The promastigote viability of the isolates (LD843 & LD860) compared to standard strain DD8, (routinely maintained and passaged in vivo in Syrian hamster to maintain virulence and infectivity) [29] was determined against 3 standard drugs using the MTT assay [30]. Cells (1 × 104 cells/100 μl/well) were incubated in flat bottomed 96-well plate (Nunc, Roskilde, Denmark) using different concentrations of SbIII, an active component of SAG [4], amphotericin B and miltefosine for 48 h at 26 °C. The drugs were obtained from Sigma-Aldrich (SbIII), Lifecare Innovations Gurgaon, Haryana, India (Amphotericin B), and Zentaris Frankfurt, Germany (Miltefosine). In brief, stock solutions of all three drugs were dissolved in sterile distilled water. Each was further serially diluted up to seven-fold with freshly prepared complete medium and incubated as described above for 48 h at 26 °C in a BOD incubator. After 48 h of incubation, 25 μl of sterile MTT (5 mg/ml dissolved in 1× PBS) was added to each well and plates were incubated for 2 h at 37 °C. After incubation, 150 μl of pure dimethyl sulfoxide (DMSO) was added in each well to stop the reaction. The absorbance was measured in a microplate reader at 570 nm wavelengths. The inhibitory effect of the specific drug was expressed as 50% inhibitory concentration (IC50), i.e. the concentration of a drug which is required for 50% inhibition of cell viability compared to the control cells in culture medium without drugs. The IC50 was calculated from the graph showing different concentrations of the standard drugs plotted against percentage cell growth. Each test was performed in duplicate with three independent experiments.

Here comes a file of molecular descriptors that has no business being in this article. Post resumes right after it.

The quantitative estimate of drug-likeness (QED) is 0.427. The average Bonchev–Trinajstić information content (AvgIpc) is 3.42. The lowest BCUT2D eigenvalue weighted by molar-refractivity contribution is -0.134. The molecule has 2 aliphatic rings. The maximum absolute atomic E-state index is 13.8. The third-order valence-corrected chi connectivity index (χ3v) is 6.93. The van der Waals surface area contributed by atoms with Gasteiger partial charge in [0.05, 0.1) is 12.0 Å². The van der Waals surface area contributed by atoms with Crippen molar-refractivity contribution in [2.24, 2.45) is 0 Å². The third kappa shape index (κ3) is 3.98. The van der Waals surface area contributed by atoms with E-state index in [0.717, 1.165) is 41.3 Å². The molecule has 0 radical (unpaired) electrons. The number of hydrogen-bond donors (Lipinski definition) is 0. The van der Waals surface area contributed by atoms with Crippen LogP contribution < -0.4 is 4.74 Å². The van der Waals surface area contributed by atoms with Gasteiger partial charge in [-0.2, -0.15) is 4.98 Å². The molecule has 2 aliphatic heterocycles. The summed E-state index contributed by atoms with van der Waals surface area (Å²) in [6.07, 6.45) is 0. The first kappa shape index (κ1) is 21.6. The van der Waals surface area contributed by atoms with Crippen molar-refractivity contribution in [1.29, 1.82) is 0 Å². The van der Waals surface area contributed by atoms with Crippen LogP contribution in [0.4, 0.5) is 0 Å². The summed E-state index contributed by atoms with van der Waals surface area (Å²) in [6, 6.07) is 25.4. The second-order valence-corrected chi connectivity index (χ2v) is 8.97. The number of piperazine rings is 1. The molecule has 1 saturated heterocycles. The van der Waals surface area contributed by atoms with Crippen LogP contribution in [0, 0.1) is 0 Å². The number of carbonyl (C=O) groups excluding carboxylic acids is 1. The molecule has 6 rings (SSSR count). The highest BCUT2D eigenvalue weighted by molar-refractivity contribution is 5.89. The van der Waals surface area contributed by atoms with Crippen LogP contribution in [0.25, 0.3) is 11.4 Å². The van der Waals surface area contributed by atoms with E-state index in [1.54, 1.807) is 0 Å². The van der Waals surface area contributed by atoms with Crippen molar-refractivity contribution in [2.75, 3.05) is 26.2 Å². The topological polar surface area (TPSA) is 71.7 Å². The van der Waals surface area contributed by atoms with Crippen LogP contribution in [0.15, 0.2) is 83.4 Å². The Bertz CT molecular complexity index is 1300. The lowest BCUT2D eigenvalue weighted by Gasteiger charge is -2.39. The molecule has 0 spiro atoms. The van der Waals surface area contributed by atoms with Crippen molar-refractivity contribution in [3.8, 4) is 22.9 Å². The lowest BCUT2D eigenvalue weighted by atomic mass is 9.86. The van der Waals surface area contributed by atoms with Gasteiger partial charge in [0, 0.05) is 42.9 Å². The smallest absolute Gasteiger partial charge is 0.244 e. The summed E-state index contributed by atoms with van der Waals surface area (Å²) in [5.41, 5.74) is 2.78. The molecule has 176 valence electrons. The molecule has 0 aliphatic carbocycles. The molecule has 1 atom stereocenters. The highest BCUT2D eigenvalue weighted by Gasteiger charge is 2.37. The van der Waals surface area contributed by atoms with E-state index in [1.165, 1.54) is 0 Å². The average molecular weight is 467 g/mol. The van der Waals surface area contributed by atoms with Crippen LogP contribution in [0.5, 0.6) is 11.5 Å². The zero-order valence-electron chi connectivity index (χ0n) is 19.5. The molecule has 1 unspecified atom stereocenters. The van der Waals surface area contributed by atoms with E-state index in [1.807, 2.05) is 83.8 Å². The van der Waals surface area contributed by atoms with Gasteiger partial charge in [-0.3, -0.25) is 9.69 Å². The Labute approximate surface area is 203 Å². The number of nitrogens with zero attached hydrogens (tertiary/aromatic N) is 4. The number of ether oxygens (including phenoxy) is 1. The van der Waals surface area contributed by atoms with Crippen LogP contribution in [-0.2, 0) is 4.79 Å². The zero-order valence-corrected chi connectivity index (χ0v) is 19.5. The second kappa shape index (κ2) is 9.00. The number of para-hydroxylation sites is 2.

Anti-amastigote assay

The J-774A.1 mouse macrophage cell line was used to evaluate the activity of miltefosine against intracellular amastigotes transformed from clinical isolates. This was then compared against the WHO standard strain DD8, which is a pan-susceptible strain, isolated in 1968. Amastigote studies against SAG and amphotericin B were not conducted because the promastigote stage of clinical isolates was sensitive to these drugs. Cells were seeded in 16-well tissue culture chamber slides at a density of 4 × 104 cells/ml in RPMI 1640 medium with 10% FBS. The slides were incubated at 37 °C with 5% CO2. After 24 h the medium was replaced with medium containing meta-cyclic promastigotes at a macrophage/parasite ratio of 1:10. This ratio allows promastigotes to be engulfed by macrophages and transformed into amastigotes with in 24 h. After 24 h of incubation at 37 °C with 5% CO2,one slide was fixed in 100% methanol and stained using Giemsa to determine the initial level of infection. Once a satisfactory level of infection was achieved, slides were exposed to miltefosine at doses of 100, 50, 25, 12.5, 6.25 and 3.12 μM (in duplicate) and incubated for 48 h at 37 °C and 5% CO2. Following incubation, slides were stained with Giemsa and microscopically examined. Parasite burden was calculated as [the percentage of infected macrophages × (mean number of amastigotes/macrophage)] and compared to the parasite burden in untreated infected control cells. Most of the macrophages were destroyed at higher concentrations of miltefosine (> 25 μM) and could not be evaluated. The results were calculated as the percent inhibition of the total parasite burden, and the IC50 was calculated from the graph showing different concentrations of miltefosine plotted against percentage inhibition. These tests were performed in duplicate with three independent repeats.